Learning Disability (LD) Case Study #2 – “John”
John, a 4th grader was referred to JCOS by his social worker, with whom he has worked for several years. Despite the modifications and accommodations provided in his previous school, this student continually struggled academically and socially. He was referred to the JCOS and its special education program so his needs would be met more effectively. In spite of the therapist support, John has had a hard time in reading and understanding social situations that resulted in him being bullied and feeling tremendous anxiety in social settings. He struggles with feelings of social isolation and being looked at as “odd.” John has daily visits to the nurse with complaints of stomach aches and headaches, these complaints are seem frequently with students with learning disabilities (LD) who have great anxiety about their classroom performance and ability to succeed. Academically, John is a fluent reader who struggles with comprehension and inferencing and performs as developmentally immature for his age.
Children with a learning disability (LD) need direct instruction of appropriate academic and social behaviors. The classroom instruction is developed based on some key elements of character development – respect, trustworthiness, honesty, integrity and social justice — core Catholic values that are integrated in all subject areas. These values, in conjunction with direct academic instruction, support our students academically and socially. Direct instruction occurs when teachers explicitly model the desired outcome. Direct instruction supports better organizational skills, understanding of instructions, identification of important information and comprehension of classroom tasks.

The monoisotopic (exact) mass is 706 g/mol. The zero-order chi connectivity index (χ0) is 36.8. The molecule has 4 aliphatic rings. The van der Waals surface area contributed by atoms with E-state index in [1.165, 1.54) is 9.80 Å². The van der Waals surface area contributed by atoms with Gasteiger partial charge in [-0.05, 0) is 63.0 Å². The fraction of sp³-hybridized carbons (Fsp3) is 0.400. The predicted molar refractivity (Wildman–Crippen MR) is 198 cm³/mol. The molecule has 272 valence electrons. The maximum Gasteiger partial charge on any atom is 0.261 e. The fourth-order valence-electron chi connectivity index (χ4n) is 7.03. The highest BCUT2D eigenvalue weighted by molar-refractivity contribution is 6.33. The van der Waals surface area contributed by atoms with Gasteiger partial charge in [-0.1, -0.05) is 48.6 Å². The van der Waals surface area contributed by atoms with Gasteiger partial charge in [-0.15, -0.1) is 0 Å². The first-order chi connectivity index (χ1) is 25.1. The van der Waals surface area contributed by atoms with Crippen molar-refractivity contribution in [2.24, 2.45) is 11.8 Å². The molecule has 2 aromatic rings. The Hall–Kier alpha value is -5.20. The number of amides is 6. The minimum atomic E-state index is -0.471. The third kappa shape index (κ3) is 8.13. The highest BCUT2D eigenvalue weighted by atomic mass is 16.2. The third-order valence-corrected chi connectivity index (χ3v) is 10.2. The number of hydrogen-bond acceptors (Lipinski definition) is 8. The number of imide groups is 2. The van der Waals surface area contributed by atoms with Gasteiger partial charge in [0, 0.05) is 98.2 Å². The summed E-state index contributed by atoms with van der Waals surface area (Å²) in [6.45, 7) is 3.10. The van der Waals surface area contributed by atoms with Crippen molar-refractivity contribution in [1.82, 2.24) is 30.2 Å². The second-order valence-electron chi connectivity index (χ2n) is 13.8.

John stayed at JCOS for three years and then transferred back to one of the Catholic elementary schools where he is meeting with much success.
These case studies do not represent actual students, parents or faculty members. They are composites based on persons and learned experiences from JCOS. Any resemblance to real persons, past or present, is purely coincidental.